mark shuttleworth

Everyone knows and loves Linus Torvalds, the creator of Linux. Mark Shuttleworth, the creator of Ubuntu Linux, is pretty famous. Richard Stallman, the founder of the Free Software Foundation and creator of the GPL, is equal parts famous and infamous. But surely there is more to Linux and Free/Open Source software than these three. And indeed there are thousands upon thousands of people toiling away fueling the mighty FOSS engine; here is a small sampling of these important contributors who make the FOSS world go ‘round.

Unsung Heroes of Linux, Part One |

Carla Schroder starts a tour of some heros and raises a deserved cheer for a sample of those - some of whom might possibly be described as a bit of an unruly rabble, I’d be quite OK with that moniker myself - who have created something quite wonderful

Ubuntu in your pocket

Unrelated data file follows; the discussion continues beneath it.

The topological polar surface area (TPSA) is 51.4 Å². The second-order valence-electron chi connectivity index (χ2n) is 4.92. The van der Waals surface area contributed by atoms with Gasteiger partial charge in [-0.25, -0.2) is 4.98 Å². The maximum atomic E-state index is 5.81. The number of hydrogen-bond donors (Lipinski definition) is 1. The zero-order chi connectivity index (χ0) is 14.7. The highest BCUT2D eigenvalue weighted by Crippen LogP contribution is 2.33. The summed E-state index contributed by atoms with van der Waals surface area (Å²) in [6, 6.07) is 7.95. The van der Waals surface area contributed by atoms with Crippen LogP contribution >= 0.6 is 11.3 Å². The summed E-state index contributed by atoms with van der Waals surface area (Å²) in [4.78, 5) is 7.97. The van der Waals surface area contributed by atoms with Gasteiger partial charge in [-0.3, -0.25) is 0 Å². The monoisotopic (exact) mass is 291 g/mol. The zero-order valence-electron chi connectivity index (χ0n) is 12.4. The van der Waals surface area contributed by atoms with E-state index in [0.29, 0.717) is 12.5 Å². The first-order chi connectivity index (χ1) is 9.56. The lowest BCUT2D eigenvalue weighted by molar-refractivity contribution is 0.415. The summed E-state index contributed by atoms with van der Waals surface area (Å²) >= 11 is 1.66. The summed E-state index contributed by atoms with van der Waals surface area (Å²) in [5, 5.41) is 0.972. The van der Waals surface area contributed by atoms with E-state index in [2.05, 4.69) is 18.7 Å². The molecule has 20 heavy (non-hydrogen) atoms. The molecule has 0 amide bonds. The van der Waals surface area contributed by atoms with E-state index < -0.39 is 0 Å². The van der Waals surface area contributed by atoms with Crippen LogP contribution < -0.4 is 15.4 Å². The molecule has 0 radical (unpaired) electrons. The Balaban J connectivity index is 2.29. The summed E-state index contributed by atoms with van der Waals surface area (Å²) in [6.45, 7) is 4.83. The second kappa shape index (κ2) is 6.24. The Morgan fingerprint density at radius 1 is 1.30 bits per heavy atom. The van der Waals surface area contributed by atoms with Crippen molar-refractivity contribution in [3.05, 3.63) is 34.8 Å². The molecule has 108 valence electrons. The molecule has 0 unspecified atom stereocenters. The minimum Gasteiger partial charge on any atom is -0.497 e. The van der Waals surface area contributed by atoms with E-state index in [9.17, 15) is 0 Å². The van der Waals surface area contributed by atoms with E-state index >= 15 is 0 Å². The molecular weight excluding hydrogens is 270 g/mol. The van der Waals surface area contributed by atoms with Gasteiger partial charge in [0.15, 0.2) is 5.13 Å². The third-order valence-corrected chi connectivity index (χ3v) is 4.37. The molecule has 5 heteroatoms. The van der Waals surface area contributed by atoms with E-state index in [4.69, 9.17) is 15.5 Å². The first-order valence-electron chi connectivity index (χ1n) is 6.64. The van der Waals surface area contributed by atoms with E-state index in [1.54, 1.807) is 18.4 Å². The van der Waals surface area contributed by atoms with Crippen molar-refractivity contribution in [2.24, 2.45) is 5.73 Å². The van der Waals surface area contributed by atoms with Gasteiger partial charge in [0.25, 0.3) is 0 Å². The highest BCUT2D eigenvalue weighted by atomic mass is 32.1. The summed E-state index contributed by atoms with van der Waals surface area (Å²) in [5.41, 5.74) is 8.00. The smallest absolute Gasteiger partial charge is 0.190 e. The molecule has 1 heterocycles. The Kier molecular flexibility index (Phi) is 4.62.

We’ll show Ubuntu neatly integrated into Android at Mobile World Congress next week. Carry just the phone, and connect it to any monitor to get a full Ubuntu desktop with all the native apps you want, running on the same device at the same time as Android. Magic. Everything important is shared across the desktop and the phone in real time.

Read more :Mark Shuttleworth » Blog Archive » Ubuntu in your pocket
I am going to rant about Ubuntu...

It will be mildly lengthy. I will talk ill of the Führer: Canonical Messiah, Mark Shuttleworth.

If you are an orthodox member of The Cult, please, avert your gaze lest your eyes begin to melt.

However, you are welcome to defend them because I could use the comic relief to kick start the weekend after a soul crushing week of work.

To all others: my apologies for the wall of text.


Ubuntu for phones - Industry proposition (by celebrateubuntu)

Το Ελεύθερο λογισμικό στην εποχή των App Store

Το Ελεύθερο λογισμικό στην εποχή των App Store

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Στο φετινό SCALE14x, o Mark Shuttleworth, ιδρυτής της Canonical και του Ubuntu, μίλησε για την σημασία του ελεύθερου λογισμικού στην εποχή των App Store αλλά και των έξυπνων συσκευών και των υποδομών Cloud που τα διαχειρίζονται.